PHOTO: iStock/Thinkstock
Jesse Frost
March 30, 2016

If you were to gauge the state of the American small-scale farmer based on what you read in major publications, financially, things may appear, well, a little rough. But for every “your farmer can’t make a living” article that comes out (and there have been more than a few), there is a book that says, “Wait, yes we can!”

Indeed, plenty of good farmers out there are figuring out not only how to make a living wage off the farm, but a respectable, consistent income. And lucky for us, they also find a little time to write books about it. So if you’re looking at your garden, wondering how to get a little more out of it, these guys may be able to help.

The New Organic Grower

By Eliot Coleman (Chelsea Green Publishing, 1995)

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If you are truly hoping to make a living selling organic vegetables this is perhaps the first book you should purchase, and in the 20 years since its release it’s become a market gardener classic. Elliot Coleman not only puts together a comprehensive and extensive guide to vegetable farming, but an excellent and easy-to-use resource for planting, cover crops, light tillage and the rest.

The Market Gardener

By Jean Martin Fortier (New Society Publishers, 2014)

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When you’re a vegetable farmer, it’s not uncommon to earn somewhere between $20,000 and $40,000 per acre, per year—that’s a fair average. But when you’re that same vegetable farmer and you hear of someone making $100,000 per acre, working only 40 hours a week, no less, your ears certainly perk up. Well, get ready for it, because that person is Jean-Martin Fortier, whose book The Market Gardener details how he does it through the use of semi-permanent raised beds, intensive cropping systems, and lots and lots of good planning. For anyone dealing with small acreage, or anyone just hoping to make a living in this business, this is a must read own.

The Lean Farm

By Ben Hartman (Chelsea Green Publishing, 2015)

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If you already see the value in organization, this book is for you. If you don’t, well then this book is definitely for you. In The Lean Farm, farmer Ben Hartman takes us through an idea applied all around the world—in factories, stores, and beyond—called “lean.” Lean is a bit like it sounds—it’s about cutting the fat. By adapting this generally factory-based set of principles to his organic farm, removing things that didn’t add value, organizing his equipment and eliminating waste, Hartman has turned his small farm into a clean, productive and profitable business. And luckily for us, he was willing to share how he did it.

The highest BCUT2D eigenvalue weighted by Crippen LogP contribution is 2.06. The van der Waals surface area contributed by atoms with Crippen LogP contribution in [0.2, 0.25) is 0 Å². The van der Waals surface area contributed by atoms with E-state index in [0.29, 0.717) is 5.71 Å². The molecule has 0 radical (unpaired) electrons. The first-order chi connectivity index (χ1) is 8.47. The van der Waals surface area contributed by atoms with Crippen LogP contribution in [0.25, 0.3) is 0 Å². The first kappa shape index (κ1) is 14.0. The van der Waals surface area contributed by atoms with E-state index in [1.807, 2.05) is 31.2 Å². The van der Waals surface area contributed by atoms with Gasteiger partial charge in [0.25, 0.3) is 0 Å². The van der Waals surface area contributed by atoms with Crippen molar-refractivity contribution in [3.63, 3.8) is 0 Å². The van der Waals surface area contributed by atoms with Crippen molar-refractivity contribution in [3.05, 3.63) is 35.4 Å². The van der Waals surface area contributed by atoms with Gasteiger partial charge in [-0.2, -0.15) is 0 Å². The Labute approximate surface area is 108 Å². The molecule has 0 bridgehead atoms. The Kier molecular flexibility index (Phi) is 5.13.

The Urban Farmer

By Curtis Stone (New Society Publishers, 2015)

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Urban Farms Fueling Idealism. Profits? Not So Much” was the title of a recent NPR piece that doesn’t need me to tell you what it was about. So it’s refreshing to flip through the pages of Curtis Stone’s The Urban Farmer and see an urban farm that is making a profit. Scratch that—this farm is downright thriving. In fact, Stone has figured out a way to make more than $70,000 on 1/3 of an acre selling to restaurants, retailers and at a farmers market (though, in a recent interview he told me it was more like $100,000, he just didn’t think people would believe it). If you’re not an urban farmer, don’t skip over this read—farms of all sizes can learn something from this guy.

Crop Planning For Organic Vegetable Growers

By Frédéric Thériault and Daniel Brisebois (Acres USA, 2010)

profit-farming5When you’re beginning to get into the nuts and bolts of farming profitably, crop rotation plays a big role. So although this is a bit of an obscure recommendation, as it’s actually published by the Canadian Organic Growers, Crop Planning for Organic Vegetable Growers is an essential guide to planning your garden and will help you turn your garden into a productive and well-executed business, because success starts with a good plan.



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